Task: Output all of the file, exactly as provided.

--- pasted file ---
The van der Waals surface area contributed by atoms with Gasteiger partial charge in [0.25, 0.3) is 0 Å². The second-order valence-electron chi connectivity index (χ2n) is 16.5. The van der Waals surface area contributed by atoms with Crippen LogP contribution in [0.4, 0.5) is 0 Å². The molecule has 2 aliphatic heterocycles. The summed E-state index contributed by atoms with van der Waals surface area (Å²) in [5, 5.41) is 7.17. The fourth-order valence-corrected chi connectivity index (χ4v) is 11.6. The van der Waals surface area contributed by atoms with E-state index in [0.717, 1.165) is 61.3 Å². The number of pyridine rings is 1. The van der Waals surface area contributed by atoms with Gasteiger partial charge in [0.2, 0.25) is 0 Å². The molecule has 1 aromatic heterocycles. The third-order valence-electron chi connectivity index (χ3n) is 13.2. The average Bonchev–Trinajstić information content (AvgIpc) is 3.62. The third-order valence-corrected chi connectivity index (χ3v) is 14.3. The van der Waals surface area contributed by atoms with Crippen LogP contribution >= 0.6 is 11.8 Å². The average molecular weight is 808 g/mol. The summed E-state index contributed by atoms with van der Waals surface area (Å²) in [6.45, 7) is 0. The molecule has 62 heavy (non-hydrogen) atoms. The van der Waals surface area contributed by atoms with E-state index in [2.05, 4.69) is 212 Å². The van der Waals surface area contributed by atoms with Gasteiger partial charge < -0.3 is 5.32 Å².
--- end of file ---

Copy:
The van der Waals surface area contributed by atoms with Gasteiger partial charge in [0.25, 0.3) is 0 Å². The second-order valence-electron chi connectivity index (χ2n) is 16.5. The van der Waals surface area contributed by atoms with Crippen LogP contribution in [0.4, 0.5) is 0 Å². The molecule has 2 aliphatic heterocycles. The summed E-state index contributed by atoms with van der Waals surface area (Å²) in [5, 5.41) is 7.17. The fourth-order valence-corrected chi connectivity index (χ4v) is 11.6. The van der Waals surface area contributed by atoms with E-state index in [0.717, 1.165) is 61.3 Å². The number of pyridine rings is 1. The van der Waals surface area contributed by atoms with Gasteiger partial charge in [0.2, 0.25) is 0 Å². The molecule has 1 aromatic heterocycles. The third-order valence-electron chi connectivity index (χ3n) is 13.2. The average Bonchev–Trinajstić information content (AvgIpc) is 3.62. The third-order valence-corrected chi connectivity index (χ3v) is 14.3. The van der Waals surface area contributed by atoms with Crippen LogP contribution >= 0.6 is 11.8 Å². The average molecular weight is 808 g/mol. The summed E-state index contributed by atoms with van der Waals surface area (Å²) in [6.45, 7) is 0. The molecule has 62 heavy (non-hydrogen) atoms. The van der Waals surface area contributed by atoms with E-state index in [2.05, 4.69) is 212 Å². The van der Waals surface area contributed by atoms with Gasteiger partial charge < -0.3 is 5.32 Å².